Monday, March 23, 2009

`The Hawk that Soars'

A pair of Cooper’s hawks has built a nest in the woods behind my brother’s house, the house where I grew up. Trees in northern Ohio are still leafless, and Ken at first mistook the dark silhouette high in the branches for a squirrel’s nest. Binoculars revealed a substantial structure of sticks, not leaves, and he confirmed the identification when he saw the birds. Watching hawks is always a privilege and rather frightening.

I accompanied a group of birders on their annual Audubon Christmas Bird Count in 1996. We met at dawn at the entrance to Vale Cemetery in Schenectady, N.Y., where the temperature was eight degrees. We hiked up a hill, past the grave of Charles Steinmetz and across a field of century-old stone markers and monuments. Something moved perpendicular to our path, 20 yards ahead of us, just above the tops of the gravestones, the rising sun glowing feebly behind it. The senior birder among us, a retired General Electric executive, promptly identified it as a Cooper’s hawk, and others concurred. The bird moved without effort or hurry, like a remote-control model airplane, and ignored us, disappearing like an apparition into the oaks.

Cooper’s hawks prey on other birds and are adapted to hunting in woods, though a recent study showed almost one-quarter of the birds examined had suffered broken bones in their chests – presumably from smashing into trees at high speeds. That’s a strangely comforting discovery, an attractive flaw in an otherwise perfect hunting machine. A hawk’s fierce gaze suggests focused intelligence and always earns my respect. When an ornithologist told me hawks possess 400 times the visual acuity of humans, he confirmed my atavistic fears. What I remember vividly of that hawk in the cemetery is its coolly savage indifference to our existence. Eugenio Montale recognizes this in Cuttlefish Bones, as translated by Jonathan Galassi:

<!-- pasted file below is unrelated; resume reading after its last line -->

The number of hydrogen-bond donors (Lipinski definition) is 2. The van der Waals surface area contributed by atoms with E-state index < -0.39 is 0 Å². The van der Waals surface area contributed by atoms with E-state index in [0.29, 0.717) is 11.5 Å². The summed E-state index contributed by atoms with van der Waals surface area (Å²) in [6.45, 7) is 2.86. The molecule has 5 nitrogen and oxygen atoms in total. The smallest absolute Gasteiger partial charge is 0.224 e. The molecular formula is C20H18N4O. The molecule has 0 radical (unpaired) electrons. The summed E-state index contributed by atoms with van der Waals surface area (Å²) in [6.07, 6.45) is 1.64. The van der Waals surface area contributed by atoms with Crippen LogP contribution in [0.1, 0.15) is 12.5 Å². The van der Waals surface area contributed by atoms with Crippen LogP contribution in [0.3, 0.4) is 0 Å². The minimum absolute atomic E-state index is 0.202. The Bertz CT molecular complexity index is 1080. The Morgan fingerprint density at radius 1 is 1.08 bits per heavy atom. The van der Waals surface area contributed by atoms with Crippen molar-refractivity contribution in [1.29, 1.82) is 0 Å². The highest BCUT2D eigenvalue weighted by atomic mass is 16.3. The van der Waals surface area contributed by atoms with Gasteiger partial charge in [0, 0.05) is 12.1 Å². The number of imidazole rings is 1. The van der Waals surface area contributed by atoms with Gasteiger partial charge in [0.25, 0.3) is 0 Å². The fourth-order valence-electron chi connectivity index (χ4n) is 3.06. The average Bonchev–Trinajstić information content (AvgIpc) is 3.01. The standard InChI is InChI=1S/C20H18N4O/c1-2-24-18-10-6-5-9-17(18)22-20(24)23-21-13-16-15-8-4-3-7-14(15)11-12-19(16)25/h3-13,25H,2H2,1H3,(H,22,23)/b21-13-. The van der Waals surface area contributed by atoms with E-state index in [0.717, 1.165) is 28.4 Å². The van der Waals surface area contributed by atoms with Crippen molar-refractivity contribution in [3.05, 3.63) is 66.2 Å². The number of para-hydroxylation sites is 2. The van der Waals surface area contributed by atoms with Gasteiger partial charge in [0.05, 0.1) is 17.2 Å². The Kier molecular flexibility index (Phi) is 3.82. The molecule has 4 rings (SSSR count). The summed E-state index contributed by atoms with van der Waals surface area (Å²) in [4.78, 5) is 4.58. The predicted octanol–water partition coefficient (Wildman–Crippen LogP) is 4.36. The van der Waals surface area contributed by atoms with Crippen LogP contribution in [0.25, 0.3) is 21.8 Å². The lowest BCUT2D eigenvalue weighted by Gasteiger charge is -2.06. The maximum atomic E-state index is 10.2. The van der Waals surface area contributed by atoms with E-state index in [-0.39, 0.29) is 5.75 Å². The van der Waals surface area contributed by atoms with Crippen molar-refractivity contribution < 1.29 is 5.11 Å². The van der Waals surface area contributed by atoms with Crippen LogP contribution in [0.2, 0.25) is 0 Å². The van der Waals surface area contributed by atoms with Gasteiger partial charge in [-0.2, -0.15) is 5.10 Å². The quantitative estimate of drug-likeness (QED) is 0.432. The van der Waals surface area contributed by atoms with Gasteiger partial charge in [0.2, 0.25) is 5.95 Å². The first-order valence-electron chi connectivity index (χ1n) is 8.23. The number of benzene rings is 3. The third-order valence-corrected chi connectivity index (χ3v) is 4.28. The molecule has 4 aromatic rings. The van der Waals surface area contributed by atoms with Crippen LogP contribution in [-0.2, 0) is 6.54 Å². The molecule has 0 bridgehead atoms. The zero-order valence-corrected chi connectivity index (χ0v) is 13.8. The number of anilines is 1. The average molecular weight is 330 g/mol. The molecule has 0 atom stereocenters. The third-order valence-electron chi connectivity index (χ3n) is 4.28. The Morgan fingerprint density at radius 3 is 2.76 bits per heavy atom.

“Often I have met what’s wrong in life;
it was the stream that chokes and roars,
the shriveling of the scorched leaf,
it was the fallen horse.

“I knew no good, beyond the prodigy
That reveals divine Indifference:
it was the statue in the drowsiness
of noon, and the cloud, and the hawk that soars.”

Here’s David Young’s more emphatic translation:

“Again and Again I have seen life’s evil:
it was the strangled brook, still gurgling,
it was the curling of the shriveled leaf,
it was the fallen horse.

“I have known no good except the miracle
that reveals the divine Indifference:
it was the statue in the drowsy trance
of noon, the cloud, the cruising falcon.”

3 comments:

Linda said...

Beautifully described.
I have just finished writing about empowerment, and your last poem by david Young describes my frustrations magically.

elberry said...

If you haven't read it check out The Peregrine by J A Baker. It's startling stuff, wild and half-lunatic and lovely.

You are mesmerised by birds and flight. That is your nature. You are a man who looks up.

jeff mauvais said...

You've provided a wonderful insight about the broken bones. To those who really know and understand it, the biological world is a realm of adequacy, not perfection. A hawk who never hit a tree would miss a lot of prey.